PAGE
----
Speaking Games for Language Learners: Personality Poker

How do you know you are a teacher?

Whenever you read, hear or see something new, you immediately start thinking of how you can tweak it for the classroom.

The other day I came across Personality Poker – a great game designed by Stephen Shapiro to help create high-performing innovation teams inside organizations (read about the concept of the game here). The objective of the game is to get people to think about their personality and see how others perceive them.

We can definitely use the game as is with business English students or upper-intermediate/advanced students (what you will need: you’ll need to purchase card decks for your students),


we might use the concept of the game to turn it into a fun, easy to learn and easy to play game that will combine both self-assessment and practice of personality adjectives for students (what you will need: you’ll need blank cards).

Stage 1.

Preparation for the game.

You may use this stage to introduce new vocabulary –  use a list of adjectives from your coursebook, or work with the vocabulary denoting personality encouraging students to come up with synonyms of the words they already know (demand high). (Here you can find an exhaustive list of positive personality adjectives)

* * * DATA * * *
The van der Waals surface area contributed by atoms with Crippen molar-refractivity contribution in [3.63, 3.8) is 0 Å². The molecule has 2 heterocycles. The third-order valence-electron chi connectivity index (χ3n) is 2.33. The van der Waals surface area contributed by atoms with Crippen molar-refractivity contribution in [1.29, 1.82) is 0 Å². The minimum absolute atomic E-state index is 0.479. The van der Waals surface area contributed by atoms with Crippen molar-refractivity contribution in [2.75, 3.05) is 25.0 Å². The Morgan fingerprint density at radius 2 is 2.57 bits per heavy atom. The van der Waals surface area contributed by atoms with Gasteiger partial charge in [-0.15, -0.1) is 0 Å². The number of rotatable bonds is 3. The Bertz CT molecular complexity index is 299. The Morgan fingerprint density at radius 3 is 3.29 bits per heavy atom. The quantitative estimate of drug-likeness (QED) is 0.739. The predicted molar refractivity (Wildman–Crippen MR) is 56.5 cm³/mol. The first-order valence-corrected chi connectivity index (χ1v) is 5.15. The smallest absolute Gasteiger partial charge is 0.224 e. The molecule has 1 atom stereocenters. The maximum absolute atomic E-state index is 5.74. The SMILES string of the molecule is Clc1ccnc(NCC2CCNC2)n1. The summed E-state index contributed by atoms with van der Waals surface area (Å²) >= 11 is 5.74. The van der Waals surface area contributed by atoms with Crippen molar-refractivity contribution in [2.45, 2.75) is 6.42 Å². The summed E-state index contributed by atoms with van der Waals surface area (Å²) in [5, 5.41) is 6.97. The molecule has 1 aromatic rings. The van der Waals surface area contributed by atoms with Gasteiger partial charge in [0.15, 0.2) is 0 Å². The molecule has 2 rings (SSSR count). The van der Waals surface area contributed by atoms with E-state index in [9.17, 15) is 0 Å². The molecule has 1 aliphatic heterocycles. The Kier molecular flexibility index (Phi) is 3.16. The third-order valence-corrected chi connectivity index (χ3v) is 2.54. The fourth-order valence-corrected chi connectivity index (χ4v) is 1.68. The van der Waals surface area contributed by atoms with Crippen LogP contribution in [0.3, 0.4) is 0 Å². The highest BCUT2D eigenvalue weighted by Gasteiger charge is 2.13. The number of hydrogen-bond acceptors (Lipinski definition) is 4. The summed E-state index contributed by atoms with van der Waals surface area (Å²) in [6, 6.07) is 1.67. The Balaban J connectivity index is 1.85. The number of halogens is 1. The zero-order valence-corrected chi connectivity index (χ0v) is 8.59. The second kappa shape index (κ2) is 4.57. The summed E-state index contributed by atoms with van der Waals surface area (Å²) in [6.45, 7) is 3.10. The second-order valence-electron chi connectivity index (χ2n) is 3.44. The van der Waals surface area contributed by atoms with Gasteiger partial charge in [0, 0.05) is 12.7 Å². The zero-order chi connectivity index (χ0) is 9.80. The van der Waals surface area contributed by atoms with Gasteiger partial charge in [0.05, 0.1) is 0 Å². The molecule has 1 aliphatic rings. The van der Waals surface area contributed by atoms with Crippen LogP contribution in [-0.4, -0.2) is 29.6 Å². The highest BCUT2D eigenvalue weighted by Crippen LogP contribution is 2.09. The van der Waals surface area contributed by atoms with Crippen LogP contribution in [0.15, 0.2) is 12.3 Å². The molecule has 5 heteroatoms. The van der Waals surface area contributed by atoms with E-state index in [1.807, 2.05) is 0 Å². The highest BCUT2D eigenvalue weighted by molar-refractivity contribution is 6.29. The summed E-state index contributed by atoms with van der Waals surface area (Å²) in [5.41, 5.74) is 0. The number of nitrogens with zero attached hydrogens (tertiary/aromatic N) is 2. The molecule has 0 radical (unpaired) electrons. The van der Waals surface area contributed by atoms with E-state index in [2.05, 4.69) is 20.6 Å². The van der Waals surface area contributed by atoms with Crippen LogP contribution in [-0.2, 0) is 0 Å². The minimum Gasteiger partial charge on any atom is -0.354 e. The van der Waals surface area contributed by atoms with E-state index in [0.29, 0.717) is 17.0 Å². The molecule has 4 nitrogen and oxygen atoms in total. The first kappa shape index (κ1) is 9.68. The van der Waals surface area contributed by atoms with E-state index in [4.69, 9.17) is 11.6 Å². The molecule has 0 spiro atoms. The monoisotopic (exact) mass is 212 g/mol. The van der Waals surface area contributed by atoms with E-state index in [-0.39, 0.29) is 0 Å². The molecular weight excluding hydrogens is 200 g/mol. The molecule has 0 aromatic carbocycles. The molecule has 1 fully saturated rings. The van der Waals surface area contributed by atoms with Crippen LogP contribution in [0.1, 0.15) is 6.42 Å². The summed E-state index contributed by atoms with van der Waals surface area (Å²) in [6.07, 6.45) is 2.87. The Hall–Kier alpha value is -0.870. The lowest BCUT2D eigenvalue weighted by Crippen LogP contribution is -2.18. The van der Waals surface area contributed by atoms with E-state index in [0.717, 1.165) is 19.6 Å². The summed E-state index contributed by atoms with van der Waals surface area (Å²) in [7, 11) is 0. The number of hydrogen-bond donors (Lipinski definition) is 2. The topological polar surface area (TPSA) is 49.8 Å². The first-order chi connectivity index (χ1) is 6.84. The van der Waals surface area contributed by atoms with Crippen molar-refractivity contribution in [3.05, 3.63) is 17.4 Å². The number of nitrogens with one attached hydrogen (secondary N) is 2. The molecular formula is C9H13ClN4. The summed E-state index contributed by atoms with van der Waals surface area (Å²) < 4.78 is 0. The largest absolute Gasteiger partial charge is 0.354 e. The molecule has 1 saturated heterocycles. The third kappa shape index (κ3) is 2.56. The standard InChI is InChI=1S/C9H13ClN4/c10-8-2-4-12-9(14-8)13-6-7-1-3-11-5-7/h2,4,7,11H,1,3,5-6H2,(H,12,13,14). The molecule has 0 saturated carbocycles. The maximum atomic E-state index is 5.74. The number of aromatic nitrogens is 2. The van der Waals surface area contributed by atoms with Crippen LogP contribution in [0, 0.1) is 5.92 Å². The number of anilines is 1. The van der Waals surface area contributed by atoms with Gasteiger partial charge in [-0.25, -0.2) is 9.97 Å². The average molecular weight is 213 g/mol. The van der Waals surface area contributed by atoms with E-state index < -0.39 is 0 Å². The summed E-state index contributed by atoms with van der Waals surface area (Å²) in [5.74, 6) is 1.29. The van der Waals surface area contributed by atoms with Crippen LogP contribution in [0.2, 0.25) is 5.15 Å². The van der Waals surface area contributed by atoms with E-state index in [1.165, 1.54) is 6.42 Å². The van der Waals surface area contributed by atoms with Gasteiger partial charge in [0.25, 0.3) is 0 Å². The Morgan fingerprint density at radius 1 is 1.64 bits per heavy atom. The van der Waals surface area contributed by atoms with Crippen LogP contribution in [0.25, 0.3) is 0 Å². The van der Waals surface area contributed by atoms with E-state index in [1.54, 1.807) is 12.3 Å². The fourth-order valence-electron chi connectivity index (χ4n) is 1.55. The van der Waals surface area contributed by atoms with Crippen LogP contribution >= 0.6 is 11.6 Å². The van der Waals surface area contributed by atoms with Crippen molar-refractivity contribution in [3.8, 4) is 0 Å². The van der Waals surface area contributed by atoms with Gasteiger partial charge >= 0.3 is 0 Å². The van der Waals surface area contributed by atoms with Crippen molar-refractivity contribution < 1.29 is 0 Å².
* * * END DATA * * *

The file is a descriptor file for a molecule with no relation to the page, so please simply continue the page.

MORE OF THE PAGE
Split students into small teams of 4 -5 students in each. Give each student 5 blank cards to fill in with the following

Option 1: 5 cards – adjectives that best describe how they see themselves. (The goal of the game is to get the hand of their own cards)

Option 2:  4 cards – adjectives they believe describe their personality best, and 1 card – an adjective that best describes one of the players (e.g. a player sitting to their right). (The goal of the game is to get the hand of 4 own cards and a card describing them best).

Once the cards are ready, get your students to think of a unique symbol that they will put on each of their cards – hearts, or diamonds, or spades, or crosses, or flowers, or stars, etc. (NOTE: Ask players not to reveal their cards, including the symbol they have chosen, to other players.)

Stage 2.

Get the cards together and shuffle. Each student gets 5 cards. The aim of the game is to get the hand of one’s own cards.

The players should trade the cards they have – one by one, clockwise – they offer a card to any player if they think that this personality feature describes the chosen player and get a card from the player in exchange if the player accepts the card.

Note: you may model a dialogue before students start playing the game

– Pauline, you appear to be really self-confident

– Well, yes, I am (the player accepts the card)


– Well, not really. I’d say I’m rather shy (the player rejects the card)

The player who gets the hand of own cards first wins.


  • Encourage your students to spill out more information about themselves during the trade to make sure they are offered ‘their cards’ by other players.
  • After the game is over, get the students to talk about themselves in their teams showing the cards they have.

Home assignment:

Ask students to play Personality Poker online –

Happy teaching!

(Image: © Svetlana Kandybovich)

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